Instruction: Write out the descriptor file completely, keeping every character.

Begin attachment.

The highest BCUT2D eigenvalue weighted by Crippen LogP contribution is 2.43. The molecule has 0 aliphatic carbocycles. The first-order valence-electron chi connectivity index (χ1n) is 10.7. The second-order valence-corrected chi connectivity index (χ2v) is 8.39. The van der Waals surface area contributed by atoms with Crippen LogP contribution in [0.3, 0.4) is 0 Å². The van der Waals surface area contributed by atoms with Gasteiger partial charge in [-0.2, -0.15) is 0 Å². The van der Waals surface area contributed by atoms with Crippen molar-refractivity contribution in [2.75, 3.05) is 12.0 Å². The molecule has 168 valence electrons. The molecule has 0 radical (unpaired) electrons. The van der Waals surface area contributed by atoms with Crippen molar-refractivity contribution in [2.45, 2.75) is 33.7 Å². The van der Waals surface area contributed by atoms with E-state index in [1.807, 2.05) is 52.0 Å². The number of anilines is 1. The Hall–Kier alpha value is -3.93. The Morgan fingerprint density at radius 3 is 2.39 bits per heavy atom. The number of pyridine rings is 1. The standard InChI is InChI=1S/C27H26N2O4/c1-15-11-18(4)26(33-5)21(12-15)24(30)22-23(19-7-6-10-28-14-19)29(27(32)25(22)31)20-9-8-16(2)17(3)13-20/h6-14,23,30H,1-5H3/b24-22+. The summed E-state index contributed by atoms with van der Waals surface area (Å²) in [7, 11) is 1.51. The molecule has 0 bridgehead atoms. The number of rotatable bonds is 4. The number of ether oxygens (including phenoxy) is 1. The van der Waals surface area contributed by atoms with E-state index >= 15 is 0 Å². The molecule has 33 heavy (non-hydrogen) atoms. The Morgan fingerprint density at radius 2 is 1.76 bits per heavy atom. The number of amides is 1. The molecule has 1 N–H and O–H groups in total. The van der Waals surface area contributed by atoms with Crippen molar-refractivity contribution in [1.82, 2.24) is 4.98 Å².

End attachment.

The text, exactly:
The highest BCUT2D eigenvalue weighted by Crippen LogP contribution is 2.43. The molecule has 0 aliphatic carbocycles. The first-order valence-electron chi connectivity index (χ1n) is 10.7. The second-order valence-corrected chi connectivity index (χ2v) is 8.39. The van der Waals surface area contributed by atoms with Crippen LogP contribution in [0.3, 0.4) is 0 Å². The van der Waals surface area contributed by atoms with Gasteiger partial charge in [-0.2, -0.15) is 0 Å². The van der Waals surface area contributed by atoms with Crippen molar-refractivity contribution in [2.75, 3.05) is 12.0 Å². The molecule has 168 valence electrons. The molecule has 0 radical (unpaired) electrons. The van der Waals surface area contributed by atoms with Crippen molar-refractivity contribution in [2.45, 2.75) is 33.7 Å². The van der Waals surface area contributed by atoms with E-state index in [1.807, 2.05) is 52.0 Å². The number of anilines is 1. The Hall–Kier alpha value is -3.93. The Morgan fingerprint density at radius 3 is 2.39 bits per heavy atom. The number of pyridine rings is 1. The standard InChI is InChI=1S/C27H26N2O4/c1-15-11-18(4)26(33-5)21(12-15)24(30)22-23(19-7-6-10-28-14-19)29(27(32)25(22)31)20-9-8-16(2)17(3)13-20/h6-14,23,30H,1-5H3/b24-22+. The summed E-state index contributed by atoms with van der Waals surface area (Å²) in [7, 11) is 1.51. The molecule has 0 bridgehead atoms. The number of rotatable bonds is 4. The number of ether oxygens (including phenoxy) is 1. The van der Waals surface area contributed by atoms with E-state index >= 15 is 0 Å². The molecule has 33 heavy (non-hydrogen) atoms. The Morgan fingerprint density at radius 2 is 1.76 bits per heavy atom. The number of amides is 1. The molecule has 1 N–H and O–H groups in total. The van der Waals surface area contributed by atoms with Crippen molar-refractivity contribution in [1.82, 2.24) is 4.98 Å².